BC Beat

NBC News Brings the Monarch into the Digital Age

4/20/2011 12:51:01 PM

The royal wedding may still be more than a week away, but the conversation around the upcoming marriage of Prince William and Kate Middleton has already started trending on Twitter.

Last week alone, 43,000 tweets mentioned the impending royal nuptials. And news organizations are looking to get in on the conversation.

NBC News in particular, which has one of the more ambitious television coverage plans, has made digital a core part of its strategy for the event. Its official Twitter account @royalwedding currently has over 8,800 followers, and has grown by more than 2,500 followers in five days.

When Charles and Diana married 31 years ago, it was certainly a social event; people held viewing parties with their friends. The difference in the Wills and Kate sequel is the party now exists in social media, and the amount of interest around the event can be quantified in tweets and Facebook “likes.”

And the months of buzz leading up to the royal wedding has given news orgs the chance to tap into a social TV event at a level usually reserved for the Super Bowl or the Oscars. “For any big live televised event, people get together and have parties around it,” says Mark Lukasiewicz, vice president, NBC News specials and digital media. “That’s not always the case for news viewing. But for an event like this, it is,”

NBC News’ @royalwedding Twitter handle is a centerpiece of its social strategy, though that’s not apparent to the casual follower. Nothing about the account’s nomenclature or profile is branded “NBC”; the only mention of its corporate ownership is its Today show URL: windsorknot.today.com.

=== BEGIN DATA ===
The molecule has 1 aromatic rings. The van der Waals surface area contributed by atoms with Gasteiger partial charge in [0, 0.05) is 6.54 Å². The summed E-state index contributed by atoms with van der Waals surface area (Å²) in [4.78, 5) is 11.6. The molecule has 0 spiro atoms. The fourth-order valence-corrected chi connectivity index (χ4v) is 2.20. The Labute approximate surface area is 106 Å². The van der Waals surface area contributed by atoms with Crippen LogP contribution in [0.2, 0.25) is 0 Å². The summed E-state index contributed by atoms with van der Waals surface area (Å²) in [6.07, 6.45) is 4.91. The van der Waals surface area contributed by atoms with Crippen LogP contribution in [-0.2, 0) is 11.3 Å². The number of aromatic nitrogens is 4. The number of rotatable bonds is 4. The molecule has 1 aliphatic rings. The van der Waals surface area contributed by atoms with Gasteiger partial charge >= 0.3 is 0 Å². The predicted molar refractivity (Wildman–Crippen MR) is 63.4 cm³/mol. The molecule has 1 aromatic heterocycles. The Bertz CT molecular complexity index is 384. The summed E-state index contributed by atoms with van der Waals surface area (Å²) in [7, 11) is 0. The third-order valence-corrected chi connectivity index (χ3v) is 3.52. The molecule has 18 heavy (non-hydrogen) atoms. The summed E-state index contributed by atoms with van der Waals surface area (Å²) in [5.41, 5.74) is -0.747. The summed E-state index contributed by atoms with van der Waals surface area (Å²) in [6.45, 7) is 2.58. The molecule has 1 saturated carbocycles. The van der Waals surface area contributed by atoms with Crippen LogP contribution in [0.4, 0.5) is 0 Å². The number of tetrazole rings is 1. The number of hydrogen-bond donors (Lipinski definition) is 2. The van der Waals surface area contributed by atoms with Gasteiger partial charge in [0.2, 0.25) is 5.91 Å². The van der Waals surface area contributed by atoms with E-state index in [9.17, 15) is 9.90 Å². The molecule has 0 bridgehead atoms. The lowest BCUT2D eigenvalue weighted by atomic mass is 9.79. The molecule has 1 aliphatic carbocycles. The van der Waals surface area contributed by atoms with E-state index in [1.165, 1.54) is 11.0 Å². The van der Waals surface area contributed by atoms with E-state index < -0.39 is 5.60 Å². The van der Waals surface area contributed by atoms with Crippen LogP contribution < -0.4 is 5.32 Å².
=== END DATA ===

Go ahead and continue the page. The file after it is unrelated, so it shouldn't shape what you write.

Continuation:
The subtlety is on purpose, says Ryan Osborn, NBC News’ director of social media, an effort to organically be part of the conversation surrounding the wedding. And the story of how NBC nabbed the generic handle is simple — they asked first. “It was something that we grabbed a while ago because we knew it would naturally be a part of the online watercooler,” says Osborn, who got the account from Twitter in November.

The Twitter feed curates content from across the Web, but especially on the day of the wedding will be pointing to NBC’s coverage on air and its live stream online in hopes of reaching a bigger audience for both.

“At the end of the day, those viewers who get involved, online, in social media, in digital are more likely to come to their television sets and watch one of the NBC platforms on wedding day,” says Lukasiewicz

NBC News is also working with TV check-in services Tunerfish, GetGlue and GoMiso to explore how people are sharing what they are watching around a big live event. And it will use Trendrr to provide metrics behind the conversation. “Those metrics can serve as important data points,” says Osborn. “For example, ‘when do people start calling her Princess Catherine?’ ‘What is the reaction to her dress?’ We’ll see that in real time.”

Seems the centuries-old monarchy has finally been pulled into the modern age.

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